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Publication numberUS2370088 A
Publication typeGrant
Publication dateFeb 20, 1945
Filing dateOct 28, 1942
Priority dateOct 28, 1942
Publication numberUS 2370088 A, US 2370088A, US-A-2370088, US2370088 A, US2370088A
InventorsStults Harold L, Stults Ruth K
Original AssigneeStults Harold L, Stults Ruth K
Export CitationBiBTeX, EndNote, RefMan
External Links: USPTO, USPTO Assignment, Espacenet
Article for cleaning
US 2370088 A
Abstract  available in
Images(1)
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Claims  available in
Description  (OCR text may contain errors)

Feb 20 1945 R. K. sTULTs ET Al. 2,370,088

ART ICLE FOR CLEANING Filed Oct. 28, 1942 I INVENTORS Ruf/z K. SLLZS Patented Feb. 20, 1945 Ruth K.

stung and naroldL. smits,

New York, N. Y.

Application october' 28, 1942, serial No. 463,592

2 Claims.

This invention relates to cleaning and more particularly to a method and means for utilizing cleaning materials, such for example, as soap flakes and cleansing powder/ n An object of this invention is to provide for the practical and ecient use of cleaning materials. A further object is to provide for the efficientl and dependable cleaning of lobjects such as dishes. A still further object is to provide a simple and practical method and apparatus for making full use of soap particles or akes in such a manner that the soap may be moistened and used Without the disadvantages usually encountered during this procedure.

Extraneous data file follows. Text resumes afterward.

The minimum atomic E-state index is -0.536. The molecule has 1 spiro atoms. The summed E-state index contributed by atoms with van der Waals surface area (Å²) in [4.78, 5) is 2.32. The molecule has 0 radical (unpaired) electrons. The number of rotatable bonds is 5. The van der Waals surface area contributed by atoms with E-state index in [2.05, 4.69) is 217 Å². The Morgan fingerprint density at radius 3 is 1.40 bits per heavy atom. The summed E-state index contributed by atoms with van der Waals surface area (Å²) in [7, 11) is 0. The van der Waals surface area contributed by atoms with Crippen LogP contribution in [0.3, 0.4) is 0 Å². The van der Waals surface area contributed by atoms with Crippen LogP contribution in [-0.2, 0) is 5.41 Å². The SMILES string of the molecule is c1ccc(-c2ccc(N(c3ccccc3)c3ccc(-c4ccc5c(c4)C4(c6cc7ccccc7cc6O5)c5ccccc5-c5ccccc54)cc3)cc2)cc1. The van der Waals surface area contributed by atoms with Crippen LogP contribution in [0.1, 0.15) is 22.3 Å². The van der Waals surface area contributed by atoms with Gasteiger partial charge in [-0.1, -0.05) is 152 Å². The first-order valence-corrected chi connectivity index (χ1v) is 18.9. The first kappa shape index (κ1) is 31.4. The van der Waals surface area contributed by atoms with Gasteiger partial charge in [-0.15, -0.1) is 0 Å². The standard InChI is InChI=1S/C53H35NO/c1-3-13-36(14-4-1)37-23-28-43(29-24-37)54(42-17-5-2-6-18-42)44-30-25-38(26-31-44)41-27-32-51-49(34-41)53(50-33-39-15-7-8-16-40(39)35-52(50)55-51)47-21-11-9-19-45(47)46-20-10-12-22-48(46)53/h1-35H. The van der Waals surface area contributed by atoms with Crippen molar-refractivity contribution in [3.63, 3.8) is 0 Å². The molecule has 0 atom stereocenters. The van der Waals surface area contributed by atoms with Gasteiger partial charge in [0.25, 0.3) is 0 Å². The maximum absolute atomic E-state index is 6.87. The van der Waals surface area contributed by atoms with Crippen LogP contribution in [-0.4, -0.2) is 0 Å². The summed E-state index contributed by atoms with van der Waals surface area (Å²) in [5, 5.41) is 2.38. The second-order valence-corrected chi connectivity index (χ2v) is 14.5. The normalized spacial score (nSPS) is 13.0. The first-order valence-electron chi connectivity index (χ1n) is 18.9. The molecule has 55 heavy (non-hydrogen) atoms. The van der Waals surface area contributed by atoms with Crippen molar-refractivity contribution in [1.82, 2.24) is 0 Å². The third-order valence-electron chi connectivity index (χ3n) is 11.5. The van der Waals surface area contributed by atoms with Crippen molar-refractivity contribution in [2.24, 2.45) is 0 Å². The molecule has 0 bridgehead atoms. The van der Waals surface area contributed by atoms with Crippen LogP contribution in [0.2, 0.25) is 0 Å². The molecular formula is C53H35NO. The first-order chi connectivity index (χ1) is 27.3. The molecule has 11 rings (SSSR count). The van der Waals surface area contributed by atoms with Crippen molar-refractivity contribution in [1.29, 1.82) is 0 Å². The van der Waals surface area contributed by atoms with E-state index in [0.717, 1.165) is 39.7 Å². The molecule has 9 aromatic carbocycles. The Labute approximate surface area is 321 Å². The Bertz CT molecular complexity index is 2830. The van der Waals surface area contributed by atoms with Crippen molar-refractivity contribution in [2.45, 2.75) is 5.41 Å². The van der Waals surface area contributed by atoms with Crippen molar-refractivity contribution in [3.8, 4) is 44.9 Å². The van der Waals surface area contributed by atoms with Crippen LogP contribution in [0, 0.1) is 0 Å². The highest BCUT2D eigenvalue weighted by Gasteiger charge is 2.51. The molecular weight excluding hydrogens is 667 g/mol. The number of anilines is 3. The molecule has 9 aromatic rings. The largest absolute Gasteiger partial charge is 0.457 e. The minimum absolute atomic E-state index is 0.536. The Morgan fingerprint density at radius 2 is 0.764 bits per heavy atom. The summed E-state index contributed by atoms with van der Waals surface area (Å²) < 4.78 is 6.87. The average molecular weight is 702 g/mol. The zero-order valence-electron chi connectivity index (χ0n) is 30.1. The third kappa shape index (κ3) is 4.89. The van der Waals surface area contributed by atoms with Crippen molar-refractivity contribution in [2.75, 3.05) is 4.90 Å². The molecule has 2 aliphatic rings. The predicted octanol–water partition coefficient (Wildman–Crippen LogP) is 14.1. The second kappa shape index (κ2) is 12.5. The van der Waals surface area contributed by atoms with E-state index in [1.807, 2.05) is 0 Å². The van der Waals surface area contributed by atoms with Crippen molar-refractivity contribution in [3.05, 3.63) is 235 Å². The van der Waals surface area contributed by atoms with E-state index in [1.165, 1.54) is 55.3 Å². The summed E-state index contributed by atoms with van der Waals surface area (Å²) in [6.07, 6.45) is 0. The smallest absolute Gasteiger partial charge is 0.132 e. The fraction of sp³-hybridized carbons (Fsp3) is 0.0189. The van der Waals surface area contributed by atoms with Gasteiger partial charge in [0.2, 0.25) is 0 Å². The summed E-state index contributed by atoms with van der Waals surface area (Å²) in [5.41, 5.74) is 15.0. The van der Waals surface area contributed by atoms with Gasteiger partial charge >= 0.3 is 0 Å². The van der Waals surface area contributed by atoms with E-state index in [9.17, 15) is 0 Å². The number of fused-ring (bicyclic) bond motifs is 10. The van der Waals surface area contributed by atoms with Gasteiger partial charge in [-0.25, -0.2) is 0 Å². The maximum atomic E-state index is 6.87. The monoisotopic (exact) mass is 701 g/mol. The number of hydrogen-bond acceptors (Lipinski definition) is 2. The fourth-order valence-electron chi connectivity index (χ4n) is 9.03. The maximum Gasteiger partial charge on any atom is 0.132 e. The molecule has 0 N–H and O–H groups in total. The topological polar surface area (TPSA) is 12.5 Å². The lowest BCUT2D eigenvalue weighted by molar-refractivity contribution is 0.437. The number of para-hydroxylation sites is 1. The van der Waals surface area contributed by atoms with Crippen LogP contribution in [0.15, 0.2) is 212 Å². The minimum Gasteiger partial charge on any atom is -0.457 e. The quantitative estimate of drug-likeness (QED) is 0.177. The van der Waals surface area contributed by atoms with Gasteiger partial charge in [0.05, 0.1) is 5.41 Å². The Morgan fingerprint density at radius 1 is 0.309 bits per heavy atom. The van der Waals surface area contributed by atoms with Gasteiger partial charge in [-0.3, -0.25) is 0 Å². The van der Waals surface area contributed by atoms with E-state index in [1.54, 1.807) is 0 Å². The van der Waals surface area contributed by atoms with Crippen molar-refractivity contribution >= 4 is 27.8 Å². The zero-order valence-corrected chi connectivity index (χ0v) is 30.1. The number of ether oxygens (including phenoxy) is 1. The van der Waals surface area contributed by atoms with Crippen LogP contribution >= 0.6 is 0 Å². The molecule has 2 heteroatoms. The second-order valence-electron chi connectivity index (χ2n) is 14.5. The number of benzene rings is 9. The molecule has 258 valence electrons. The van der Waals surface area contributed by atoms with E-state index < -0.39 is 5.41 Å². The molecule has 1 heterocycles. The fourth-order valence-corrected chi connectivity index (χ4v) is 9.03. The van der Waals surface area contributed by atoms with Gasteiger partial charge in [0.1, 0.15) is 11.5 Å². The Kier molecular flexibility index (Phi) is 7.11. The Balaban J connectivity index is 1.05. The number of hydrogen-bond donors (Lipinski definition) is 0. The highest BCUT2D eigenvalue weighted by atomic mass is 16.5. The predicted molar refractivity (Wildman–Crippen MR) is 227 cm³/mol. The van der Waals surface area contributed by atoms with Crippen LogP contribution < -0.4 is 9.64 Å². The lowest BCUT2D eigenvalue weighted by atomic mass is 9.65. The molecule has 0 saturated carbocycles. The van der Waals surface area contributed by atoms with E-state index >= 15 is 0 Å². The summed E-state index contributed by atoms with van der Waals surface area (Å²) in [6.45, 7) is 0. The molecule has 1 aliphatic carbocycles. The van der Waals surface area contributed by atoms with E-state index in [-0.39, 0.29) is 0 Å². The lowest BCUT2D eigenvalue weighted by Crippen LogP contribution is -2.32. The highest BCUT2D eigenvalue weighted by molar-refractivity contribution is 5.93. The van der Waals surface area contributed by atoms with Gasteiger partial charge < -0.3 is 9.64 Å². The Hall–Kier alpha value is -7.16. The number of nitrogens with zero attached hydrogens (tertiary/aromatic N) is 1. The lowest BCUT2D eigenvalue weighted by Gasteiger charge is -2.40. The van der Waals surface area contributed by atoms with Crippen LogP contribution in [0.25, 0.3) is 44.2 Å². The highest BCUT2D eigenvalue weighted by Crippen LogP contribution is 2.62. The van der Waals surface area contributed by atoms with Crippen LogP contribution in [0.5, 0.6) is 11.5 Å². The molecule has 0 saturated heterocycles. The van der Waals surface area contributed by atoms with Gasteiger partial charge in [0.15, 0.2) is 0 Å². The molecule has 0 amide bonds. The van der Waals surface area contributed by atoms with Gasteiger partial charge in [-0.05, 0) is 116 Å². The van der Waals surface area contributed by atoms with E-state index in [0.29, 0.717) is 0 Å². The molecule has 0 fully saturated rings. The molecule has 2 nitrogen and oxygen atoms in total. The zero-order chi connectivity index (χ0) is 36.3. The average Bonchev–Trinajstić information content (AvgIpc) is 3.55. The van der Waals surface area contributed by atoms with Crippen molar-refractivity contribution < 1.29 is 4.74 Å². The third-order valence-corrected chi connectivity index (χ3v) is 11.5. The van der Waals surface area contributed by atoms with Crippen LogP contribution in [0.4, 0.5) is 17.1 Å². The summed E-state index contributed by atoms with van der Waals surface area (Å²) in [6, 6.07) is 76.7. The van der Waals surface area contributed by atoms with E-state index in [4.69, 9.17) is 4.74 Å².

Cleaning substances, such asv soapf are available in a large variety of forms, such as akes, granules, chips and powder, most of which are particularly prepared for rapid dissolving in water to form suds; these substances in their various forms are sometimes referred to below collectively as soap particles. In normal practice, the soap particles are poured into a body of water, or water is poured or drawn into a basin containing soap particles. When this occurs, the soap particles do not all Ydissolve because the initial wetting of the individual particles causes them to stick together and form large lumps or agglomerates. These large lumps will not dissolve readily so that time is lost, and in fact, alarge amount of soap is wasted. In addition to this, the undissolved lumps tend to stick to the articles being Washed with the result that dried soap appears when the articles are dried.

A further diliculty encountered in the past has been that when, forexample,'dishes are to be Washed where there is only one sink, it was necessary to form a quantity of suds in the sink and thereafter the dishes couldnot be rinsed. It is a further object of this invention to avoid these diculties.

The invention accordingly consists in the features of construction, combinations of elements, arrangements of parts and in the several steps and relation and order of each of the same to one or more of the others, all as will be illustratively described herein, and the scope of the application of which will be indicated in the following claims.